I won’t rule out the possibility of long-term ramifications. If I were to characterize the Diet members congregating in the Diet member Sentaku, I would say that it brings many elements of the (relatively speaking) conservative-modernist elements of the DPJ and the (relatively speaking) moderate-modernist elements of the LDP. To that extent, there is a certain loose affinity in their approach to the issues. So it’s plausible that they may enjoy working with each other so much that they may come to form the core of a broader coalition in the context of a major realignment.
However, a Big Bang will be a long time in coming, if ever. There’s too much crisscrossing between all the worthy causes and special interests, not to mention the persistence of factions as launch pads for candidacies (see Nobuteru Ishihara for the LDP****), for Diet members not to think twice, count to ten, twiddle their thumbs, etc. before they jump ship. The LDP has long lived with these differences. The ideological and personal fault lines are even deeper in the DPJ, if such a thing is possible. But the big prize, plus the transaction costs of a political musical chairs game, should strill keep both sides going.
The LDP and DPJ are poised somewhere between 21st Century meta-habatsu and a Japanese version of the Dem.-Rep. matchup. The main value of the two Sentakus will likely consist in the potential for a larger, more serious dialogue that they bring to the policy formation process on the two sides. Given the formless, inertia-laden approach that the LDP is in danger of reverting to and the lurching cakewalk of a DPJ buffeted between the williwaw of public opinion and the mood swings of its enigmatic leader, that will be no mean feat － certainly much more than anything that most of the other cross-faction, non-partisan study groups that have been cropping up since time immemorial have ever achieved.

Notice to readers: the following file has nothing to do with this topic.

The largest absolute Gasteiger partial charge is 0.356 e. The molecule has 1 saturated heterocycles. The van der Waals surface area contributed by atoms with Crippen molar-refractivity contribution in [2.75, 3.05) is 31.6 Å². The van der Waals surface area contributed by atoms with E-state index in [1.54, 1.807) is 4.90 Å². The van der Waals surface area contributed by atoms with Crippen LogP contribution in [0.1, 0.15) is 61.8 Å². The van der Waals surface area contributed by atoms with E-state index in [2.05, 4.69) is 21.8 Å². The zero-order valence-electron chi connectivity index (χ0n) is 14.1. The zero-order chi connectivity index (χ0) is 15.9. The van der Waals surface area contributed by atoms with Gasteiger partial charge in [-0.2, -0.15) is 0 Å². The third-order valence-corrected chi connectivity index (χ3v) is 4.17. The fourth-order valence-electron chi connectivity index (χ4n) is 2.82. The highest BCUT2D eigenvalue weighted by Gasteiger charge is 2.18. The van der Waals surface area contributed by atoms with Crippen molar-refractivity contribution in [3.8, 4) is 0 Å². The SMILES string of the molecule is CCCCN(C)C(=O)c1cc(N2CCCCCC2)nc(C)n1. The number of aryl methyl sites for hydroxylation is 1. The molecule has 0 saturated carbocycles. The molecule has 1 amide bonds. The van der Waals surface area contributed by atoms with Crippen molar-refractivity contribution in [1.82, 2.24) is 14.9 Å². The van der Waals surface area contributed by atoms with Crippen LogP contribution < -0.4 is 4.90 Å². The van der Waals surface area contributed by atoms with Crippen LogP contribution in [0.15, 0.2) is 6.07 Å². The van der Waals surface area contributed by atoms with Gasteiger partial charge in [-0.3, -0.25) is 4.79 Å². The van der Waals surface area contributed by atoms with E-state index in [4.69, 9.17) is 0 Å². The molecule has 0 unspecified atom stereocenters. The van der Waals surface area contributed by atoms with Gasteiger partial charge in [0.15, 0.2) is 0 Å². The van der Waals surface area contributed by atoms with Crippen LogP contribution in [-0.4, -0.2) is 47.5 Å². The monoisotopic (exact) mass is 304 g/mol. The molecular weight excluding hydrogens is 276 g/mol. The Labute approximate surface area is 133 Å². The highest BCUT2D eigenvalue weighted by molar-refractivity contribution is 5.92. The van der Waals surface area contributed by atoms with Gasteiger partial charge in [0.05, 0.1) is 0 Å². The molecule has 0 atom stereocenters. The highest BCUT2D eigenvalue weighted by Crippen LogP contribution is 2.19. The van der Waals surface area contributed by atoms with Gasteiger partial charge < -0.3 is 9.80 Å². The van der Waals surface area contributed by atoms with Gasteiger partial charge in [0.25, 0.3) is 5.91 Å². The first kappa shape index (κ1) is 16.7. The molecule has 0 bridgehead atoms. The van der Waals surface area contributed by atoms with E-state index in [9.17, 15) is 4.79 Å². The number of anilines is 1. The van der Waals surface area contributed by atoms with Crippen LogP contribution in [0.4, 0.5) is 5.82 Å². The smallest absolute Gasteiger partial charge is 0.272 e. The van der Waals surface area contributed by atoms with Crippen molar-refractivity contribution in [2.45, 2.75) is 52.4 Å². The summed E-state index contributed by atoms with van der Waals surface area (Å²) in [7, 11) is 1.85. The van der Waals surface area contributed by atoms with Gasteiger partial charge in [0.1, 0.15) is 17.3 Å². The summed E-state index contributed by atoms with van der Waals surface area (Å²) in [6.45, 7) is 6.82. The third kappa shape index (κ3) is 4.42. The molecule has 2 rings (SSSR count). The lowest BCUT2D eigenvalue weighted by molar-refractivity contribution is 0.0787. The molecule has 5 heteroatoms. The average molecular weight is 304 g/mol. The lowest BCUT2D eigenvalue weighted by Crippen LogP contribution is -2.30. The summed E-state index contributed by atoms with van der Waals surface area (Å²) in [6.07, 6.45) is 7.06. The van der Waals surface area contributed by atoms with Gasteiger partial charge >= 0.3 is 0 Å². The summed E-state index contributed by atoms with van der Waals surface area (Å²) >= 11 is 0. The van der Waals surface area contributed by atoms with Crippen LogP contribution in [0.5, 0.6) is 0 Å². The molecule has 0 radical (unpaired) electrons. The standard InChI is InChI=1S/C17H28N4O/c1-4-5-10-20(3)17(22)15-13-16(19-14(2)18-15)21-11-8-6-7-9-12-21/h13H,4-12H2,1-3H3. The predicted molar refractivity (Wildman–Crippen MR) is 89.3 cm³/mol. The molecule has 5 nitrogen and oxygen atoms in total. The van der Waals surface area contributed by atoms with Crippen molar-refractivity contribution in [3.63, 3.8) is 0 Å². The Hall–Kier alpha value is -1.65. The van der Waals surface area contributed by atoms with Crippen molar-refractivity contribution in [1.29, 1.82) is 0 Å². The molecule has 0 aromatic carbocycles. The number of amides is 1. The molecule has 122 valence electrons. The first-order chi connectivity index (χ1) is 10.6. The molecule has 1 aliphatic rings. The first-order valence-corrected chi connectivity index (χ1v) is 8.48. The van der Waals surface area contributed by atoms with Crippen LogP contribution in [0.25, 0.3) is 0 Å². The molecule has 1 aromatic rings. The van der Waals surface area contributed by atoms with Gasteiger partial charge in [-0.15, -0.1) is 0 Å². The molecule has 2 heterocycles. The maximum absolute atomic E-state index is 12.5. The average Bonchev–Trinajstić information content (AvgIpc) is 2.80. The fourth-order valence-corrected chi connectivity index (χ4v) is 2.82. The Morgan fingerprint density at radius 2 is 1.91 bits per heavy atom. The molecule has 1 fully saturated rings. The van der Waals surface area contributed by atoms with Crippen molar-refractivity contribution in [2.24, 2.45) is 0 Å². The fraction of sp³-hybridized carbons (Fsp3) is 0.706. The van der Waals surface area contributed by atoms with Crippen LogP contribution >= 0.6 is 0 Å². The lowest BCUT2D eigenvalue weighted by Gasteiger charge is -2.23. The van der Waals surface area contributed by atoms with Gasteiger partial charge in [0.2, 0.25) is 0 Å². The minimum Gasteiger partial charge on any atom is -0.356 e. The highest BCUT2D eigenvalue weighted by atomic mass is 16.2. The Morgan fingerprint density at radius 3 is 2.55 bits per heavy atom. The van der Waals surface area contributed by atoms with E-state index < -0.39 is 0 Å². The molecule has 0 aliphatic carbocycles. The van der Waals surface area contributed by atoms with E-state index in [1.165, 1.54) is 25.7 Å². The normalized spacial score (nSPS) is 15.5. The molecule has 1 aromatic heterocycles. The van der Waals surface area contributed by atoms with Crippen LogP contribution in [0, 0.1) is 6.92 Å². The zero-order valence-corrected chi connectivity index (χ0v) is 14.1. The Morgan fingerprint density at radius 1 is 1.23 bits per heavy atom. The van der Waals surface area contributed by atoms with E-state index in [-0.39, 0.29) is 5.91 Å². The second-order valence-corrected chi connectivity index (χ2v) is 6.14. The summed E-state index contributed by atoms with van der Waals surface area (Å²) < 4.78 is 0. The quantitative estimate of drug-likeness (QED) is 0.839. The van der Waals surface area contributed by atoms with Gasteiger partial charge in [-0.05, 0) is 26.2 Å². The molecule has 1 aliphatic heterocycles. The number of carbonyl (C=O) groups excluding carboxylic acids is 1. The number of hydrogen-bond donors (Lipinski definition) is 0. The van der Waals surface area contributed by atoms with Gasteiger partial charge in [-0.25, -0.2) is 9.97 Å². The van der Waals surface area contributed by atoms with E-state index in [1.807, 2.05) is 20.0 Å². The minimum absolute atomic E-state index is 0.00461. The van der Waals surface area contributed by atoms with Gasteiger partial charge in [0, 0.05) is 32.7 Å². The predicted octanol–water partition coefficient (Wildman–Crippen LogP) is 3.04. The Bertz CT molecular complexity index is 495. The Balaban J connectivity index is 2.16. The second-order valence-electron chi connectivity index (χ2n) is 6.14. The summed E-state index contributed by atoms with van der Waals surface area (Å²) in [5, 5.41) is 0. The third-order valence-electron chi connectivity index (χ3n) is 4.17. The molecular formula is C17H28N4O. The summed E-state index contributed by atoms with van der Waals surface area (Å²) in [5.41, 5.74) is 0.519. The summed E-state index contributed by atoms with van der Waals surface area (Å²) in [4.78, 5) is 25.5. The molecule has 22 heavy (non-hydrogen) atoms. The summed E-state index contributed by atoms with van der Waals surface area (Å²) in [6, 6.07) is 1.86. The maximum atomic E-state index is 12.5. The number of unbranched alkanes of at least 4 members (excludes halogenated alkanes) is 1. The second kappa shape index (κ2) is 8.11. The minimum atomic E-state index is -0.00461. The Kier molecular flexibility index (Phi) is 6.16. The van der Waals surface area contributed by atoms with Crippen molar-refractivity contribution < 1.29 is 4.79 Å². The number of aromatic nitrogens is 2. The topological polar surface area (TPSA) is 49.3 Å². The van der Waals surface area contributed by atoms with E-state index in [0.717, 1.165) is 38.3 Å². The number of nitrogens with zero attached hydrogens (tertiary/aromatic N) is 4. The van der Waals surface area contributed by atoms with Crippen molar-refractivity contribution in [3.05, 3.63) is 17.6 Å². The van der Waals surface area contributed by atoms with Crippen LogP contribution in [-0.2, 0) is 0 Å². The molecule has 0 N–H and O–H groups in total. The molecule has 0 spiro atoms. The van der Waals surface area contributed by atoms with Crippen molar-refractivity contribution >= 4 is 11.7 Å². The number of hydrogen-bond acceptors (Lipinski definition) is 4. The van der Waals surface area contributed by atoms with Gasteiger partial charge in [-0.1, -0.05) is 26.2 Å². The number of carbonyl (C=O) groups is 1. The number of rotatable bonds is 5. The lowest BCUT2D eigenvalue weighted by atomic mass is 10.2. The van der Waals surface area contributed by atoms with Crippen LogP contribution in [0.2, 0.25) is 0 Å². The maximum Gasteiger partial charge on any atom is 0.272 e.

* 11-term LDP member Kōji Yasuoka is listed, but as komon, or “advisor”, a title usually conferred in Japan on retired political and business leaders. 6-term DPJ member Katsuya Okada and 5-term Seiji Maehara are also listed as komon, likely for that very reason. There are, of course, many other uses for the word, but life is too short to go into that unless someone is willing to pay me to write it.
** This gives the LDP membership something of a Koizumi/Abe air.
*** The term used here is 総選挙, which specifically refers to the Lower House election.
**** I’d always regarded Mr. Ishihara as a pleasant, intelligent, but somewhat lightweight figure that the LDP has allowed to punch significantly above his weight because of the looming presence of his father Shintarō Ishihara, the popular Tokyo Governor, and former Prime Minister aspirant. But his accession to the large Yamazaki faction puts him in place as a contender himself, perhaps even as Yasuo Fukuda’s successor. The Yamazaki faction does not have any other visible candidates, least of all Taku Yamazaki himself.